On April 16, UCCO-SACC-CSN met with Public safety Minister Ralph Goodale to discuss several issues of importance to Correctional Officers. Here is a summary of what we discussed with the Minister.
We opened the meeting by presenting the Minister with a copy of Working on the Edge and thanked him for his government support to fund National Research/Treatment Centre for Public Safety Officers and First Responders.
Administrative Segregation – We emphasized to the Minister the importance of this tool for Correctional Officers as it pertains to institutional safety for all staff and inmates. We highlighted that the diminished use of segregation has led to an increase in security incidents and assaults and gave RPC Saskatoon as a concrete example of that. We asked to be consulted on any policy and legislative changes that the government intends on making as a result of recent court decisions. The Minister responded by saying that changes would be coming as the courts have mandated the government to do so, but with that being said the government will be appealing the BC court decision. He also went on to say that safety is a priority and that for any forth-coming changes, either through policy or legislation, our concerns will be heard and considered. As he asked for information indicating an increase in assaults, we promised to share the report which highlights 10 sites that have seen an increase and project further increases.
Blood Samples Act – We once again urged the Minister to introduce legislation (a campaign promise made by the Prime Minister) that will help protect officers following significant exposures of bodily fluids of inmates. We suggested that the Minister review a private members bill prepared by MP Mark Gerretsen (Liberal – Kingston & the Islands). The Minister was not aware of the draft bill but he said he would review it through Mr. Gerretson’s office. We provided the Minister with a hard copy of the draft bill and committed to providing the list of exposures incurred by Correctional Officers since 2009. We also pointed out to the Minister that 8 out of 10 provinces already have this type of legislation for Correctional Officers.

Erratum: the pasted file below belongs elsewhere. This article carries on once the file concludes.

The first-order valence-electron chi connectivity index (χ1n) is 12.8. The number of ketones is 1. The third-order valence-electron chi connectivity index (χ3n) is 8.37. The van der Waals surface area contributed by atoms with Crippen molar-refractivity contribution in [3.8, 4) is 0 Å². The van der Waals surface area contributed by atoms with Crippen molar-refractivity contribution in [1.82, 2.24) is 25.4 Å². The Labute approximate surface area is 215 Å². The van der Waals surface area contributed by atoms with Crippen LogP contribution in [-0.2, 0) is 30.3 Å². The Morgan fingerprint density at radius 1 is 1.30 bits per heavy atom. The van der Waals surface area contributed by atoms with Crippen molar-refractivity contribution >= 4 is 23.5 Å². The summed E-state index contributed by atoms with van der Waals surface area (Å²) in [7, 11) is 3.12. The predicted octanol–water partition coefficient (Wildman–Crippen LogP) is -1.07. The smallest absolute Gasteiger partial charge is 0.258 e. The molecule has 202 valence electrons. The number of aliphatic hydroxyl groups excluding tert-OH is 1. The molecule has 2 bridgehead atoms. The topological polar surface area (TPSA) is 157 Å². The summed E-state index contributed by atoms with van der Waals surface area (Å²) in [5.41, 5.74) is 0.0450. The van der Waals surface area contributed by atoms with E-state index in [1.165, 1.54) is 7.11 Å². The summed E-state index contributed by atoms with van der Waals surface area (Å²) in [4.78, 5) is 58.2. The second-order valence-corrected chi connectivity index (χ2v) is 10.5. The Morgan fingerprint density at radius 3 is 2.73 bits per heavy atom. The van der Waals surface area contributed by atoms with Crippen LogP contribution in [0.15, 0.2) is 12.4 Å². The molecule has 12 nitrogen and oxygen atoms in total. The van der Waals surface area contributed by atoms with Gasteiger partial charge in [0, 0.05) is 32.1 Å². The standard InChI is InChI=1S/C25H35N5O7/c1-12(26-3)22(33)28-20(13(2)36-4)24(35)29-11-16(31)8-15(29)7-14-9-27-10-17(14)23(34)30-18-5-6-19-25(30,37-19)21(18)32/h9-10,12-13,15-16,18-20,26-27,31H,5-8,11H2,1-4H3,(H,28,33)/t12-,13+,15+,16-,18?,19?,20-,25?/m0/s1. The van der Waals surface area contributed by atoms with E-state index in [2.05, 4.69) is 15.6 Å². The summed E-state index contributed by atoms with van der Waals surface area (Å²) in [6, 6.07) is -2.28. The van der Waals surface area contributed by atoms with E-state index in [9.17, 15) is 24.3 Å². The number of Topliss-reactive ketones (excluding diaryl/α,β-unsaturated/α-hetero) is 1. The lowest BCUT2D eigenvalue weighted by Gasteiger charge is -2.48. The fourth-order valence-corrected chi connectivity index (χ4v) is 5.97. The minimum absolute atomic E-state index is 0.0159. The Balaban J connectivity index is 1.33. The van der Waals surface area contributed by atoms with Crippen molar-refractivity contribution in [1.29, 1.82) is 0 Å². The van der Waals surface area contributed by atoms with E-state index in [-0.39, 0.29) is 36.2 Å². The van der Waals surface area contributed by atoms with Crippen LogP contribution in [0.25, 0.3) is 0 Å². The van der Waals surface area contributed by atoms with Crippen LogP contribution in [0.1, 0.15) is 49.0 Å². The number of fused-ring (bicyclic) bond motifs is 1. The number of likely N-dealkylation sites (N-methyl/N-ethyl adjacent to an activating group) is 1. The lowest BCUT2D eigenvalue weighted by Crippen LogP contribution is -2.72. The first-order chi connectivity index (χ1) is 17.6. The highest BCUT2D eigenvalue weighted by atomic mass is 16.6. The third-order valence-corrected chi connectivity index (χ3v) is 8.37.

Prison Needle Exchange – We pointed out to the Minister that we were very concerned with government’s statement from the health Minister about introducing a needle exchange into federal prisons. We suggested to the Minister that this would be an operational nightmare and that the government should focus its attention on resources to treat inmates with infectious diseases. We provided several good reasons, why the government should not go down this road. The Minister thanked us for sharing our concerns and perspective on this matter.
Body Scanners (as a search tool) – We pointed out to the Minister that Ontario Corrections installed 26 body scanner machines to prevent contraband from entering their institutions and that, even more recently, it was announced by BC Corrections that they too would introduce this technology. We pointed out to the Minster that a very small change to the law could allow us to introduce this safety tool. The Minister was keen on this topic and asked several more questions and ended by saying, ‘‘we can change the law’’.
Lastly, we emphasized to the Minister our feeling of being the forgotten about first responders even though we perform all 3 roles of first responders behind the walls. We pointed out our struggle with trying to get bag valve masks implemented as a piece of safety equipment for Correctional Officers when responding to medical emergencies. The current mask puts us unnecessarily at risk and we pointed out that Correctional Officers performed over 2000 medical interventions in 2014/15 without this piece of safety equipment which is afforded to other first responders.
We also expressed our disappointment that Correctional Officers were not included in a Memorial Grant Program afforded to first responder’s and their families should they die in the line of duty. The Minister responded by saying he heard us and was open to having futher dialogue on the memorial grant program as well as the other issues we raised.
We thanked the Minister for his time and promised to follow-up on the documents he had requested.